You don't have to travel to North Africa to get your fill of couscous - in southern Italy, especially Sicily, it is quite a common dish, largely due to the Arabic influence on the island since ancient times. In fact, Sicily even plays host to an annual international couscous festival, where chefs compete to concoct the best couscous dish around. So while it may have originated as a humble wheat dish in the Maghreb, leave it to the Italians to go one better.
The diet of the Roman working class consisted mainly of an array of coarsely ground grains. And although today we like to describe Sicilian cuisine as a mixture of cultures, the influence of Arabic cuisine was only very slight in this regard. Ingredients that we nowadays perceive as typically North African were also used by the Phoenicians, who stayed in Sicily much longer than the Arabs and therefore probably had more influence. Citrus fruits although brought to Sicily by the Arabs were used only for perfumes and ornamental fruits and only after the discovery of its effect on scurvy. did it became popular. Although broad beans, lentils and chickpeas were already eaten by the Romans, many of the vegetables we now find in Sicily originated on the American continent. Spices came mainly from India and were only used by the wealthy classes.
Come hungry, leave inspired: Couscous Fest in September
At the heart of San Vito Lo Capo, just a stone's throw from Palermo in sun-soaked Sicily, kitchens come alive with a melting pot of languages, cultures, and religions. It's not just about food, it's a yearly culinary fiesta! And guess what? As always, the renowned Rome based American chef and actor/director, Andy Luotto, is steering the ship!
Welcome to The Gastronomic Village
Hold onto your taste buds because the entire locale morphs into a colossal culinary playground during the fest. Think age-old recipes getting a sassy twist and traditional flavors dancing with the daring – and it's all thanks to the imaginative minds behind the scenes. With over 40 drool-worthy couscous recipes featured at myriad stands, from noon till the stroke of midnight, you'll be spoilt for choice. Decision fatigue never tasted so good!
And if your sweet tooth's calling? Dive into Sicily's legendary desserts: crispy cannoli, dreamy cascatelle, or those irresistible almond cookies. Wash them down with some of the finest local wines that'll make your taste buds sing! Feeling a touch adventurous? Why not become a couscous connoisseur? Sign up for a crash course and unravel the mystique behind the art of incocciare in our dynamic food labs.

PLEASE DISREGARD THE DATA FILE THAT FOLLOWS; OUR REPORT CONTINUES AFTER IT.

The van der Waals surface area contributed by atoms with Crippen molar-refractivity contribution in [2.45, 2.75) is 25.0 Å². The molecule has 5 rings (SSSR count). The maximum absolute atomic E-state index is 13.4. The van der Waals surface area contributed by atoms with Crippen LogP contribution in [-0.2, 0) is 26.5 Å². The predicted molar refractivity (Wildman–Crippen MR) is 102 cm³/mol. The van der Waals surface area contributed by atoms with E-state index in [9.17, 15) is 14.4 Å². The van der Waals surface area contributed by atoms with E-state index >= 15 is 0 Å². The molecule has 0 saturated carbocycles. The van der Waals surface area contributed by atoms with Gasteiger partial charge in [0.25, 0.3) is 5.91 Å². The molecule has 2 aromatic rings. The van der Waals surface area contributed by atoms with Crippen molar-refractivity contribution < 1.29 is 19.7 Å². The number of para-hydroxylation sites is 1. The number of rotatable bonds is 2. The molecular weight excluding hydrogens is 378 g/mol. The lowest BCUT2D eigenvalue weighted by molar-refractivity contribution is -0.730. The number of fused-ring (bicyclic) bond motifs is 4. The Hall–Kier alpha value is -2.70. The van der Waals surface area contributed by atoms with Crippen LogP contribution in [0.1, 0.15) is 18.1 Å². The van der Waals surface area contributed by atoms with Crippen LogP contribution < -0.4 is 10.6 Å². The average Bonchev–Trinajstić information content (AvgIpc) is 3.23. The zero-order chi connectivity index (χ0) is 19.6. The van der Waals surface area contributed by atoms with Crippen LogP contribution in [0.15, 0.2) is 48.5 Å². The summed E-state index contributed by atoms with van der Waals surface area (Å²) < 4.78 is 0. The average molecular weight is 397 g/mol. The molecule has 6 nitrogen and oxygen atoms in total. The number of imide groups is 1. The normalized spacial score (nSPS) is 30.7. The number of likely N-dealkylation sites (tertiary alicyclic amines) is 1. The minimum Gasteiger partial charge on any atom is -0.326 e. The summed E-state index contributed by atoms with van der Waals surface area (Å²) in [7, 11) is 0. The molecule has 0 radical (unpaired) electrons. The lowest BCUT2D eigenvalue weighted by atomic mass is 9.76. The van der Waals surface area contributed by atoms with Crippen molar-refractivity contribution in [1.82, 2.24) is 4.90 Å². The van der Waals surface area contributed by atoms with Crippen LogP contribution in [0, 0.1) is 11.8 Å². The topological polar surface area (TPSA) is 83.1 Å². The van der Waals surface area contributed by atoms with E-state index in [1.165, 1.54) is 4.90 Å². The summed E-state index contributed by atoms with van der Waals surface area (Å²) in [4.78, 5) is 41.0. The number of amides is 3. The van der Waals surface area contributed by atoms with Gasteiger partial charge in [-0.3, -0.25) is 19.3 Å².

The Arabian touch
Arabs ruled Sicily from 827 to 1091. Their influence is only part of Sicily's complex culture, as Greeks, Romans, Normans, Spaniards, French, mainland Italians and, more recently, Germans and Americans during World War II contributed. An American researcher named Wright studied the influence of Arabic cuisine and said, "What criteria are used to determine whether a dish is Arabic-Sicilian? Often the question was simply not understood. When it was understood, the criteria included folklorisms: folk tales, legends and traditions, not the hard evidence a historian looks for."
He compares Arab elements in the food of Sicily to the Arab architectural remains in Norman palaces and cathedrals on the island. He then goes on to mention the traces woven into a dish like arancini. Rice and saffron were introduced by the Arabs, but the ragout of the filling is distinctly French. As an example, he lists orange juice, raisins and pine nuts in a swordfish filling. Each ingredient was known before, but the combination is Arabic. The Sicilian preference for sweet and sour combinations also seems to come from the Arabs.
Couscous or cuscusu as it is called in Sicily, is the dish with the clearest Arab ancestry. North Africa is very close to Sicily, yet Sicilian couscous is totally different from the North African dish. In Sicily, the ground durum grain is steamed over a fish broth called ´ghiotta´ which contains a combination of various Mediterranean fish. This grain was brought from East Africa by the Arabs in the 8th century. Durum wheat is used for dry pasta and, in the past, among other things, for sailors rusks which could not spoil during the long sea voyages.
Don't be overwhelmed by the number of ingredients you need for this couscous, if you use a little more or less of some it will hardly affect the result.